ME: Depends on the era. Later empire legions were much smaller than Republican legions.


ELI: The Lost Legion is certainly romantic but it does invite some problems in the whole chain of logic. It actually requires more "bending" than it would to justify a planned expidition. Any Legion blown off course and deposited in the New World would be relatively depleted in numbers and bereft of supplies and equipment. Perhaps it is easier to justify a planned expedition blown off course. They would still have legionary support, but with more resources.
 
ME: A move to, say, conquer Hibernia (Ireland)? [And colonize, naturally!]
 
   And so ends this afternoon's episode of "Occidentally Roman," brought to you by the generous support of Kalva Soap, and viewers like you. (Bonus points if you know the book Kalva Soap appears in. Hint: Tim Hamner owns it.)

6 comments:

  1. You may want to read CONQUEST: The Roman Invasion of Britain by Jon Peddie - it's very good on the logistics side of things.

    Each ship carried 80 men - a maniple essentially. Whilst cavalry was carried in Turmaes of 30 horses/men. 60 ships would carry the infantry element of a Legion. Approx 1 ton of supplies could be carried ina supply vessel and the Romans needed 3lb of grain per man per day. etc etc etc

    Cheers
    Mark

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  2. I'd also point out that the tactics used by the Picts to successfully keep the Romans out of what is now modern Scotland mirror very closely the sort of tactics I imagine a First Peoples tribe adopting to fight the advancing legions: night attacks, firing tents, slitting throats, burn't earth tactics, "native guides" leading century's into traps and so forth.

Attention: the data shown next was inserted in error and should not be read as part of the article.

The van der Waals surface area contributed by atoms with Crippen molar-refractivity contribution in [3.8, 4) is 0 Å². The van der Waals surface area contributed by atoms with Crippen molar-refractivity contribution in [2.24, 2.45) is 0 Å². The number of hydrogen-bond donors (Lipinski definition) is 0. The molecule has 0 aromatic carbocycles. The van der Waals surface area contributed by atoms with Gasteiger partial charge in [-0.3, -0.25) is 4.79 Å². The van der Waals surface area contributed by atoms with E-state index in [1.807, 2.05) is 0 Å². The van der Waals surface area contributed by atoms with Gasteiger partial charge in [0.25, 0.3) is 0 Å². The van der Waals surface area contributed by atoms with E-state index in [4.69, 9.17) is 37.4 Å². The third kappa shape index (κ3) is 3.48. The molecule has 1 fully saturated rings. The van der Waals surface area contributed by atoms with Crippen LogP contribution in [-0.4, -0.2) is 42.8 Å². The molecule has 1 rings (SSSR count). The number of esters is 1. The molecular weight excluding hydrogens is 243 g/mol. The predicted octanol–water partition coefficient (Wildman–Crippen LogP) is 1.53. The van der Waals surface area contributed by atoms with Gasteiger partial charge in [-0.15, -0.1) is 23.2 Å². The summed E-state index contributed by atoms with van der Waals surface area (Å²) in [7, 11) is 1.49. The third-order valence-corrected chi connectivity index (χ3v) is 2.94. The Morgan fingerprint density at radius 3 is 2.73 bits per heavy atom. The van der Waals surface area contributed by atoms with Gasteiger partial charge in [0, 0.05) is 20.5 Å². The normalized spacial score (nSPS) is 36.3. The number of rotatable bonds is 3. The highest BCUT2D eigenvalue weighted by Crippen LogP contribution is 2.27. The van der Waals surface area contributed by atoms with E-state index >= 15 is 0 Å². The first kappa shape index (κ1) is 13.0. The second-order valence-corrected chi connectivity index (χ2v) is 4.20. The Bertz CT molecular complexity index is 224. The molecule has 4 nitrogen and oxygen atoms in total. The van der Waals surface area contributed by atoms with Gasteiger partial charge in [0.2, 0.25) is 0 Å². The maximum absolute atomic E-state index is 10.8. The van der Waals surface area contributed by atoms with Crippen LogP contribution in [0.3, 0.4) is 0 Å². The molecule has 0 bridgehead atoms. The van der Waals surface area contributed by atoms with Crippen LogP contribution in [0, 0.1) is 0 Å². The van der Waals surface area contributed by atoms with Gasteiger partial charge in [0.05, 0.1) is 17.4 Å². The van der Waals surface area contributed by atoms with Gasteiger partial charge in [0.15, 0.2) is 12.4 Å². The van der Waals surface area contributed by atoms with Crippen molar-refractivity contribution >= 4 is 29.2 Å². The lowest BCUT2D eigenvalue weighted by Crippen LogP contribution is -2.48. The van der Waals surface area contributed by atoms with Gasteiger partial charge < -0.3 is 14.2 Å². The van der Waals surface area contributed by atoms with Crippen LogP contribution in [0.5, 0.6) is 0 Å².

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  3. Hardest thing to figure is how you get a large enough force over there through anythign other than a planned expidition and then if you do that, why?

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  4. To be convincingly blown off course without subsequently turning back you'd need one heck of a long, consistent contrary blow, and the prevailing winds are against you. Maybe one could come up with some volcano event or shift in ocean currents that reverses the winds for a season -- but once you get to that point of messing with the world I'd be inclined to have the current shift caused by the rise of Rlyeh or Atlantis. You don't want them sailing deliberately in that direction for narrative reasons? I think they're biggest problem will be drinking water: transporting enough for 2 months is hard. But they could be exploring deliberately and just deeply wrong about their destination. Round Earth theories are certainly old enough. They could be pursuing an enemy or following rumours of an ally. They could be seeking the Basques or on a paranoid emperor's errand to stop mythical reinforcements from a secret rival Empire of I dunno, Phoenicians or Carthaginian exiles or bull-men or anything.

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  5. Run it as an established colony, using harsh conscription to maintain an understrength legion supported by client Amerindian tribe auxiliaries, seeking better/more agricultural land.

    I would have to fast forward to the Seven Years War, though, so I could have the Gaul, Indian and Roman war.

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  6. I like that "seeking Carthaginian refugees" idea.